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Antimicrob Agents Chemother. 2000 Apr;44(4):835-9.

Concentrations of chloroquine and malaria parasites in blood in Nigerian children.

Author information

1
Institute of Tropical Medicine and Medical Faculty Charité, Humboldt-University, Berlin, Germany. frank.mockenhaupt@charite.de

Abstract

Consumption of chloroquine (CQ) and subtherapeutic drug levels in blood are considered to be widespread in areas where malaria is endemic. A cross-sectional study was performed with 405 Nigerian children to assess factors associated with the presence of CQ in blood and to examine correlations of drug levels with malaria parasite species and densities. Infections with Plasmodium species and parasite densities were determined by microscopy and PCR assays. Whole-blood CQ concentrations were measured by high-performance liquid chromatography. Plasmodium falciparum, P. malariae, and P. ovale were observed in 80, 16, and 9% of the children, respectively, and CQ was detected in 52% of the children. CQ concentrations were >17 and <100 nmol/liter in 25% of the children, 100 to 499 nmol/liter in 14% of the children, and > or =500 nmol/liter in 13% of the children. Young age, attendance at health posts, and absence of parasitemia were factors independently associated with CQ in blood. With increasing concentrations of CQ, the prevalence of P. falciparum infection and parasite densities decreased. However, at concentrations corresponding to those usually attained during regular prophylaxis (> or =500 nmol/liter), 62% of children were still harboring P. falciparum parasites. In contrast, no infection with P. malariae and only one infection with P. ovale were observed in children with CQ concentrations of > or =100 nmol/liter. These data show the high prevalence of subcurative CQ concentrations in Nigerian children and confirm the considerable degree of CQ resistance in that country. Subtherapeutic drug levels are likely to further promote CQ resistance and may impair the development and maintenance of premunition in areas where malaria is endemic.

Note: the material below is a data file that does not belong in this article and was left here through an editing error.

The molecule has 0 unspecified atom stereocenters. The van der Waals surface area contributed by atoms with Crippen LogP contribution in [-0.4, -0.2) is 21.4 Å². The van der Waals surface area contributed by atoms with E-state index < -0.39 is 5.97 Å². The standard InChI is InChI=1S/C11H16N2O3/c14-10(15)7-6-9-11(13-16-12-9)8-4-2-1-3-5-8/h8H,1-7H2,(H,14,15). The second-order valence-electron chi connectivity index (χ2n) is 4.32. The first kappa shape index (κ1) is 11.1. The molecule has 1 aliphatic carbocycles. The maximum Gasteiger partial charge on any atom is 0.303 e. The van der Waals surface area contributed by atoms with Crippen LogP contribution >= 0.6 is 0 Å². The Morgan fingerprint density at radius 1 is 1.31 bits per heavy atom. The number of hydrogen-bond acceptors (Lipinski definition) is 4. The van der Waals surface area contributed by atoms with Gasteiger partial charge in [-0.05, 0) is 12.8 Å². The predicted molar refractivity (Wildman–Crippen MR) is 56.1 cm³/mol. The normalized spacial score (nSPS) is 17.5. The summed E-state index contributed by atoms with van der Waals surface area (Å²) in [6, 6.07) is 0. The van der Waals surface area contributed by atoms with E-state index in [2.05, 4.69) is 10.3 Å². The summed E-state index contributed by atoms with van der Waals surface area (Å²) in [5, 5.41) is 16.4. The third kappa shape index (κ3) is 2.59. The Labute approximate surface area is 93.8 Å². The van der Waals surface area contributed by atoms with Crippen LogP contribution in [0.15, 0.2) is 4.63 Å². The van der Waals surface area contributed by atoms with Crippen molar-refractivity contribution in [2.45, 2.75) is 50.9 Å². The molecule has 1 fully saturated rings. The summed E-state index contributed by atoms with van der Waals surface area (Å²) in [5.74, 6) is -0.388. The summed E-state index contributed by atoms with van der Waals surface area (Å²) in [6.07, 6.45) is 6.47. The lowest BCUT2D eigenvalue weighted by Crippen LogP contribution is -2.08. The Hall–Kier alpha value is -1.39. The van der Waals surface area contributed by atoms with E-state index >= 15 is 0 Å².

PMID:
10722478
PMCID:
PMC89779
DOI:
10.1128/aac.44.4.835-839.2000
[Indexed for MEDLINE]
Free PMC Article

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